Data Collection Summary:

Timing of Measurements

Measurements made at baseline and at 8 weeks.

Dependent Variables

  • Micronutrient intake: Dietary intake data were obtained by using unannounced 24-hour dietary recalls
    • Dietary recalls were conducted by interviewers trained and certified by the NCC in Minneapolis who were either registered dietitians (RDs) or RD-eligible
    • At each data collection point, three separate, non-consecutive telephone-administered 24-hour dietary recalls were conducted, including two weekdays and one weekend day, whenever possible
  • To assist with portion-size estimates of foods consumed, the study participants were provided with a Food Amounts Booklet that contained estimations tools such as drawings representing wedges, circles, thickness, glasses, mounds, bowls, and portions of meat, chicken and fish
  • The Nutrition Data System for Research (NDS-R) software was used to assess macro and micronutrient intakes
  • Analyses of nutrient intakes were based on food intake alone, without inclusion of dietary supplements.

Independent Variables

  • Participants were randomly assigned to read and follow one of four diet books that were provided to them: Dr. Atkins New Diet Revolution (2002); Enter the Zone, A dietary roadmap (1995); The Learn Program for Weight Management 2000; or Eat More Weigh Less (2001) by Dean Ornish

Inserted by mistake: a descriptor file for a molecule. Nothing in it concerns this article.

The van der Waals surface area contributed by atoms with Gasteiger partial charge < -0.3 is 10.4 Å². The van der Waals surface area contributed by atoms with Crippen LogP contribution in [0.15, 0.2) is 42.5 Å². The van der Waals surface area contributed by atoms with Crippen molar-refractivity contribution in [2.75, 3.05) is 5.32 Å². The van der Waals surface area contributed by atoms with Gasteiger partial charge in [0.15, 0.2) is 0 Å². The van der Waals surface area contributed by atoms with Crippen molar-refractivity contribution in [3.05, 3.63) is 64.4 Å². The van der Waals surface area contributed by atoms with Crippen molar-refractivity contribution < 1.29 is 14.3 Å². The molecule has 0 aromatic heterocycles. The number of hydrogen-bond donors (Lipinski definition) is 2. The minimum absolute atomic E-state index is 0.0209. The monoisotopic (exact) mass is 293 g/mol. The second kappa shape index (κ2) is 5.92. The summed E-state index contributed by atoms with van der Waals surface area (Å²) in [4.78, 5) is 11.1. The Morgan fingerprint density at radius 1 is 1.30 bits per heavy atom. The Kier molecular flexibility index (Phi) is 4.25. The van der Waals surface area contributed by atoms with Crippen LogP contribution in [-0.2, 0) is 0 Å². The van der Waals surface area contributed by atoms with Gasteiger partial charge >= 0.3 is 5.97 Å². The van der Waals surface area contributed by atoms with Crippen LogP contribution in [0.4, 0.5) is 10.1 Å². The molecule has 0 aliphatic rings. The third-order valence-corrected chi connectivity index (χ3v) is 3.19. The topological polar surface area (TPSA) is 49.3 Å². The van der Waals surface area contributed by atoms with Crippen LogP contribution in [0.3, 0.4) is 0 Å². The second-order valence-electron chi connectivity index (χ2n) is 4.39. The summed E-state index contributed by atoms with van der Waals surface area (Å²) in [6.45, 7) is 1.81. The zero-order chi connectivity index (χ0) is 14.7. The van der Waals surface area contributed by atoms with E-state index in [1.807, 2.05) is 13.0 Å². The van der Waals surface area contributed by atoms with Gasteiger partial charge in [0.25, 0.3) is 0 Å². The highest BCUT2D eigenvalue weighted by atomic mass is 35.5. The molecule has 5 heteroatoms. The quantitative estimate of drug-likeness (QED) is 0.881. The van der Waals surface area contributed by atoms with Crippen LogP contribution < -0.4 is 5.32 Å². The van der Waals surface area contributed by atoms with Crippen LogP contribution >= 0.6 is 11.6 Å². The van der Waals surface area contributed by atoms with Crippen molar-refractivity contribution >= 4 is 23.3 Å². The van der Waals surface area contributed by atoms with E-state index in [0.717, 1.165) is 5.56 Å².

• Each diet group attended eight consecutive one-hour evening classes once per week, for eight weeks and was assigned to read approximately one-eighth of their respective books for each class
  • The same registered dietitian led the one-hour class sessions and reviewed the assigned material from the book at each class for all four diets.
Description of Actual Data Sample:

Initial N

311 women enrolled and randomized.

Attrition (Final N)

291 completed the trial (94%)

  • Atkins Group: 73
  • LEARN Group: 73
  • Zone Group: 73
  • Ornish Group: 72.

Age

  • Atkins Group: Mean, 42±5 years
  • Zone Group: Mean, 40±6 years
  • LEARN Group: Mean, 7 years
  • Ornish Group: Mean, 42±6 years.

Ethnicity 

  • Atkins Group: 77% white
  • Zone Group: 67% white
  • LEARN Group: 77% white
  • Ornish Group: 66% white.

Other Relevant Demographics

Not reported.

Anthropometrics

Mean BMI

  • Atkins Group: 32±4
  • Zone Group: 31±3
  • LEARN Group: 31±4
  • Ornish Group: 32±3.

There were no significant differences between groups at baseline.

Location

Stanford, CA.

Summary of Results:

Key Findings

  • At eight weeks, significant differences were observed between groups for all macronutrients and for many micronutrients (P<0.0001)